A Mathematician's ApologyG. H. Hardy was one of this century's finest mathematical thinkers, renowned among his contemporaries as a 'real mathematician ... the purest of the pure'. He was also, as C. P. Snow recounts in his Foreword, 'unorthodox, eccentric, radical, ready to talk about anything'. This 'apology', written in 1940 as his mathematical powers were declining, offers a brilliant and engaging account of mathematics as very much more than a science; when it was first published, Graham Greene hailed it alongside Henry James's notebooks as 'the best account of what it was like to be a creative artist'. C. P. Snow's Foreword gives sympathetic and witty insights into Hardy's life, with its rich store of anecdotes concerning his collaboration with the brilliant Indian mathematician Ramanujan, his aphorisms and idiosyncrasies, and his passion for cricket. This is a unique account of the fascination of mathematics and of one of its most compelling exponents in modern times.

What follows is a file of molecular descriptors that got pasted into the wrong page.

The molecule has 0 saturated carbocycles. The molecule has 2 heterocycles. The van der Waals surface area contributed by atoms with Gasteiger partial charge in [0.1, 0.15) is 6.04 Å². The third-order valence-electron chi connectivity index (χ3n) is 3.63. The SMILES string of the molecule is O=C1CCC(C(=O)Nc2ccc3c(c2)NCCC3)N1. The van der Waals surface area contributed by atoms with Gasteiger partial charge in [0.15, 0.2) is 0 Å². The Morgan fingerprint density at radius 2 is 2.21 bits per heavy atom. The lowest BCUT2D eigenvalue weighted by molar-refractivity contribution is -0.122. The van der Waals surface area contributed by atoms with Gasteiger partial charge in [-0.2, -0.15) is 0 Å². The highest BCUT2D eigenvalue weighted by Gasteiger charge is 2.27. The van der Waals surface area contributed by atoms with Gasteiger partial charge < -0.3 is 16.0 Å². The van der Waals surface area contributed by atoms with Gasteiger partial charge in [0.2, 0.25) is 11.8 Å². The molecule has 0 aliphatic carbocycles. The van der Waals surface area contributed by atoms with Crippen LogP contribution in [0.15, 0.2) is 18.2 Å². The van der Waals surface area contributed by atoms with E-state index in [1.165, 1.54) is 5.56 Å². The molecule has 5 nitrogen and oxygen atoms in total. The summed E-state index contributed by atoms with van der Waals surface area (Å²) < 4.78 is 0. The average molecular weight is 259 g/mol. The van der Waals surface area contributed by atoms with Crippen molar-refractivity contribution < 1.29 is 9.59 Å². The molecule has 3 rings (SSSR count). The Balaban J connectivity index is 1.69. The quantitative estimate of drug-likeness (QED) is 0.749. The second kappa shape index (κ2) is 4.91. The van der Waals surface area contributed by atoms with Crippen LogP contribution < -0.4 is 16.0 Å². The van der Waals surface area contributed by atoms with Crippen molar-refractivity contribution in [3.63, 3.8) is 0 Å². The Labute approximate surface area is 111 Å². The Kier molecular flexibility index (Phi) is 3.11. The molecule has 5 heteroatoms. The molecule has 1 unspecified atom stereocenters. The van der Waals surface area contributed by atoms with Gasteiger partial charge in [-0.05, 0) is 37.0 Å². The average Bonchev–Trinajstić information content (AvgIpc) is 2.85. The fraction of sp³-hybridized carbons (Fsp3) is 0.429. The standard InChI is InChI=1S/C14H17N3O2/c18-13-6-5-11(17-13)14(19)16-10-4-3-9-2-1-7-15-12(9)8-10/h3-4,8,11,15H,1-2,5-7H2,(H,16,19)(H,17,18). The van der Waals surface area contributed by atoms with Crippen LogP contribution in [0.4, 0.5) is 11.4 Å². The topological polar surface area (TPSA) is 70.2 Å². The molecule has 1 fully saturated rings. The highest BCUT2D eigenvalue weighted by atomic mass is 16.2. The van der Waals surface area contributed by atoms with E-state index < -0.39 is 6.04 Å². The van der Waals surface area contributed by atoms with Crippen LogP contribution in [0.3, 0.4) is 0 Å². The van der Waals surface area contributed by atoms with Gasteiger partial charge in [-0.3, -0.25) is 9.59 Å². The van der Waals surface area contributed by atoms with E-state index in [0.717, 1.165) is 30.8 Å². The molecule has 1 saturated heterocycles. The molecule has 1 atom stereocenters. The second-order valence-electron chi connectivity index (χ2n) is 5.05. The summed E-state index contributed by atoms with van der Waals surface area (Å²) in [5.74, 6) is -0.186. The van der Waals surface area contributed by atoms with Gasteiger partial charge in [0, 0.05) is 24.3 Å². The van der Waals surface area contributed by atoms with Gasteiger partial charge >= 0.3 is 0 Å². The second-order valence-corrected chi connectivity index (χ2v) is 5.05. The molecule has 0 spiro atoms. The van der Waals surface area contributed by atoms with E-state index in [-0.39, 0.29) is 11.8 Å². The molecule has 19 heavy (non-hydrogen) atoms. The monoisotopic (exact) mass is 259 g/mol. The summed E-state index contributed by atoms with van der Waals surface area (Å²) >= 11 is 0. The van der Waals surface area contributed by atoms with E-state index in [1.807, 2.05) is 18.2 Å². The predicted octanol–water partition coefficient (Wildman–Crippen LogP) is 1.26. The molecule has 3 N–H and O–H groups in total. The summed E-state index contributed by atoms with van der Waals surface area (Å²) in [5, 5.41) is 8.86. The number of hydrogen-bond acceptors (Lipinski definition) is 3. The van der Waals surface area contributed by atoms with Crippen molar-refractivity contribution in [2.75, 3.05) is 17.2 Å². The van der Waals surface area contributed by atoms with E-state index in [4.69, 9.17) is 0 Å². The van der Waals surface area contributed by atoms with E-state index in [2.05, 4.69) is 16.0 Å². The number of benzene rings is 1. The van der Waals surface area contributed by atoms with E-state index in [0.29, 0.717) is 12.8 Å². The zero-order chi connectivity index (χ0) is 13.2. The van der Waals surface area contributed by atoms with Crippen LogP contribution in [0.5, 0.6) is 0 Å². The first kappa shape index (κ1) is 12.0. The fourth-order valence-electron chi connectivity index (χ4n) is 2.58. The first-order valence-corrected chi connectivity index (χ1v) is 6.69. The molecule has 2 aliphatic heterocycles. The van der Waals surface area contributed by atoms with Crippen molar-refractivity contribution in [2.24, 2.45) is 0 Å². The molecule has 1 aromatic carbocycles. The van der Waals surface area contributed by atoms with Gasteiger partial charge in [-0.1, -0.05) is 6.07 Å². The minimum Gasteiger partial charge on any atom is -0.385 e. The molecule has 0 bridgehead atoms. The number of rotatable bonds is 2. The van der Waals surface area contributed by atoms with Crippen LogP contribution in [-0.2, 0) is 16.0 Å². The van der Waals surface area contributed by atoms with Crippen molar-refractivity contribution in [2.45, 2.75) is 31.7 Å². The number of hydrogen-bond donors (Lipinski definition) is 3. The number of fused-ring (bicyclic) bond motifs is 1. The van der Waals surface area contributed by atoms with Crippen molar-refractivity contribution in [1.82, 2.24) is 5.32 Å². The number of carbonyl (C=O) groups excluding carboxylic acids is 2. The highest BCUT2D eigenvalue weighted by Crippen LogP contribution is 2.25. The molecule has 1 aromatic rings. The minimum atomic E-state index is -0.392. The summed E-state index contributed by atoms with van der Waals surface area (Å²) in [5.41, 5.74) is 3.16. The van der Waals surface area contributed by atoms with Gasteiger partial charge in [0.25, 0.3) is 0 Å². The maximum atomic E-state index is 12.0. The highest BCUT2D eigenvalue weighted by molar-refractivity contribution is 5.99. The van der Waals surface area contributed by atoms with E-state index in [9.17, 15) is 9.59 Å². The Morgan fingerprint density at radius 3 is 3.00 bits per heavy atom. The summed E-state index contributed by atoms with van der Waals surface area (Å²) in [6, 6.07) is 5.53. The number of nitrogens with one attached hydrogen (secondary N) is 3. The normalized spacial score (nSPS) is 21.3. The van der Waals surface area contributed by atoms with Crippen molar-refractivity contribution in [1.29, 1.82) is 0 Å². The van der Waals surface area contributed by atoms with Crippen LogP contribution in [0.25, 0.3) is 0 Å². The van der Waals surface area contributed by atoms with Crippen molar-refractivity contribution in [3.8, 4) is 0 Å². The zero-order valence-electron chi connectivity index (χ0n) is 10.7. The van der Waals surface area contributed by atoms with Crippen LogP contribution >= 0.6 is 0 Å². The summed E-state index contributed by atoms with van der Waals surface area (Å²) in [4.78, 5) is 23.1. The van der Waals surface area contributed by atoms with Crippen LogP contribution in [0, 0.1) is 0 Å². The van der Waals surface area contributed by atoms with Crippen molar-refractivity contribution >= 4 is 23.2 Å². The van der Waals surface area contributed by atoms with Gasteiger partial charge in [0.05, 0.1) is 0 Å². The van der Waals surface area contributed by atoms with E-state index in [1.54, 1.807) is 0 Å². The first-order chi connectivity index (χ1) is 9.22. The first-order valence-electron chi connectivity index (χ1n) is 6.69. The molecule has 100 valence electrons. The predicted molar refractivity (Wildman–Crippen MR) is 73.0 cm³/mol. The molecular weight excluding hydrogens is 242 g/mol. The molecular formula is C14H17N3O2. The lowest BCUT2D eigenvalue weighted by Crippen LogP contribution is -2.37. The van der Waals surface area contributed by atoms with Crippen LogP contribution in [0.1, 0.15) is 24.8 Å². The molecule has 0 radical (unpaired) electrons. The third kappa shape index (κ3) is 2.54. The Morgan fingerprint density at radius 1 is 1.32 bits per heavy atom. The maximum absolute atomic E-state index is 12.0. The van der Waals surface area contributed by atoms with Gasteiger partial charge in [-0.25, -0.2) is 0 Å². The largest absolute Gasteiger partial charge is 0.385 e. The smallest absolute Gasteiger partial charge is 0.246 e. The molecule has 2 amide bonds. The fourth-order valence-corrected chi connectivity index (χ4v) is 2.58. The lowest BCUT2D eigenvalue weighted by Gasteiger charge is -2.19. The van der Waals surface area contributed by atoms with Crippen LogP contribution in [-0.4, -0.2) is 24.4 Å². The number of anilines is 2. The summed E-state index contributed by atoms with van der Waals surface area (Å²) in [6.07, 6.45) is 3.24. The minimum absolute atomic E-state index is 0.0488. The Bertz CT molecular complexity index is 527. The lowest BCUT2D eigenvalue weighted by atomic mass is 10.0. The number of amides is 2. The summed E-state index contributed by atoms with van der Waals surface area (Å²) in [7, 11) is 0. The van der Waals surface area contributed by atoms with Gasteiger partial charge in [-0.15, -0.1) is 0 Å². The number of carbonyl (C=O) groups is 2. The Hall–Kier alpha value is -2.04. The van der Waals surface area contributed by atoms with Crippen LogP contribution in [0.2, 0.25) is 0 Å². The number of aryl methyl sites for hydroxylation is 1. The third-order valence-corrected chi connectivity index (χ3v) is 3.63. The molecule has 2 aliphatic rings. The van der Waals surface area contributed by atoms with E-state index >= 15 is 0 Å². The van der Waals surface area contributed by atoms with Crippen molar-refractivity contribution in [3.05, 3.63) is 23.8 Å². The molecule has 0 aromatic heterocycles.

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User Review  Jeannine504  LibraryThingWhy is the mathematician apologizing? Because although he became an Oxford don and left something permanent in the field of pure mathematics, he did nothing to improve the life of others. It was a ... Read full review
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User Review  nosajeel  LibraryThingA Mathematician's Apology has been on my mental reading list for a long time and, like many titles on that mental list, I cannot understand how I didn't read it before. The edition contains a 50 page ... Read full review
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